Art In Transit is an existing initiative of Srishti Institute of Art Design and Technology, which has been organizing events around art and its evolution in a city that is growing and multiplying to no bounds. This year they organized a unique event called festival of Stories.
The event was held on 22 and 23 September 2018 in Bangalore, India at the Cubbon Park Metro Station. It explored the narratives of the city through events, workshops, performances, and art installations. The two-day event celebrated the sister cities of Bangalore and San Francisco through anthologies created by independent artists (comics, zines, stories).
Having never been inside Cubbon Park Metro station, it was some revelation for me. The whole place looked like a different planet, much different from the hustle and bustle of Bangalore city. There were smiling faces, colored walls, a coexistence of handcrafted art and public transport and its commuters going about their routines in perfect harmony. The event was well organized in terms of management of space, coordination with the authorities, and it felt like something that was always meant to be there. And looking at the freshness of ideas and the life it has acquired, one wishes such things only grow more.
As I walked through the huge corridors admiring the mystifying works of art on the walls or hanging between the tall platforms from the roof, or even on the staircases, I wished the walk would never end. It is such things that make one really positive about the city and its future. Art is the way to go forward. The expression of the artist is quite individualistic, yet is essential to the growth and survival of the human voice amidst a growing concrete jungle.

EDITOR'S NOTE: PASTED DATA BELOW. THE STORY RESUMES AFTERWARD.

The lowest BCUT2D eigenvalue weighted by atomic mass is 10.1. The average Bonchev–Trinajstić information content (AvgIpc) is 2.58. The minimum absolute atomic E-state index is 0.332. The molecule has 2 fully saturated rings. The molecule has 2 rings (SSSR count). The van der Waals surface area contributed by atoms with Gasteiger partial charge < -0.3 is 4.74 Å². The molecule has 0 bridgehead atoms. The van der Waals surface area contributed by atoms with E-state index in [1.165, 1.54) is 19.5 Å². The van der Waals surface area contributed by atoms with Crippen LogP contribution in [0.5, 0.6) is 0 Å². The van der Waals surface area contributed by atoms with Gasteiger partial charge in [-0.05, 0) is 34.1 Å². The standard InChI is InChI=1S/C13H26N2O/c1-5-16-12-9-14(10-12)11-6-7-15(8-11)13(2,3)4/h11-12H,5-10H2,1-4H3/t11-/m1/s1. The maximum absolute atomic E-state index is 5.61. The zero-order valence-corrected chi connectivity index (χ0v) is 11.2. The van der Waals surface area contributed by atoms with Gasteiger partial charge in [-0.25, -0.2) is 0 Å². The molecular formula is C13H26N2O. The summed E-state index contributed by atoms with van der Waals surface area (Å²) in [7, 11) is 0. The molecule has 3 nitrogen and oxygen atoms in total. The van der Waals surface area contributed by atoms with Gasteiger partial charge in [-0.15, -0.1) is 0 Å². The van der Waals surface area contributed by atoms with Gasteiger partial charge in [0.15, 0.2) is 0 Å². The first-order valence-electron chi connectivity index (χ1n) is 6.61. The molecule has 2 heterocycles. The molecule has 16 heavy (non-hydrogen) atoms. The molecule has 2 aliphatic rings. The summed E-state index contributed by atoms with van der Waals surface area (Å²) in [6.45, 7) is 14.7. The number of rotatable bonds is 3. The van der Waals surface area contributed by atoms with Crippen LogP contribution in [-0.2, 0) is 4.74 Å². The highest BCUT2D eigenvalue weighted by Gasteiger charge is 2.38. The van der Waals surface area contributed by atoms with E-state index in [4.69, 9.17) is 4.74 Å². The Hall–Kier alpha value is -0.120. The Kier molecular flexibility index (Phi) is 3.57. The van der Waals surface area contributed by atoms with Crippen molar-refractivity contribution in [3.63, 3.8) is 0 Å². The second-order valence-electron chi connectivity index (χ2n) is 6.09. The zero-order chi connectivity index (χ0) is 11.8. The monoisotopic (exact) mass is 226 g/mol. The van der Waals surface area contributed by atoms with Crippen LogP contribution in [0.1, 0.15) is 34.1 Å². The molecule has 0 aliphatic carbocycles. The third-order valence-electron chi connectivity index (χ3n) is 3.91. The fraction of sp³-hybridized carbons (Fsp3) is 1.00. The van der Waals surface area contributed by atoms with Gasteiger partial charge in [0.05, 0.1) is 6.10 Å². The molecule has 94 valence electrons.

Another event here was the festival of Propositions, a public call to invite interventions in this Metro space(Imagine, Propose, Manifest). And I felt it is so relevant to the current times, and also celebrates the city’s strong startup culture.
I attended the memory Maps Workshop and came out of it with so many interesting learnings and experiences. We were made to create an imprint of our memories associated with the city. It was such an engrossing experience that I didn’t realize when 4 hours passed.
Next day I attended the Magic with Holograms Workshop. This was another brilliant session, where the conductor, Sai Krishna, a faculty at Srishti, took us through a bit of theory into optics, how we perceive images, how does it relate to our brain and neural process, optical illusions, and finally the concept of holograms. We were made to create our own small holograms with simple material like CD covers and tapes. The joy of creating something handcrafted in a short time in a public space, and then to see it work, just can’t be summed up in words. Though our holograms weren’t really any masterpieces by far, we still enjoyed the play of lights, as images popped out from our phones and reflected off the plastic pyramids. I made a few new friends in the process, and walked out smiling, having made a tiny achievement.
I also caught few other events like poetry recitations (one called Market Memories was an intensely personal experience as narrators and poets told animated accounts in their own languages and expressions and drew a potent visual imagery). Another unique performance/installation was Dataprint, where the performers free-danced and presented a densely theatrical piece about how data moves from an individual to ether, how one gets sucked into the hypnotic world of information, breaks free and then gets sucked in again.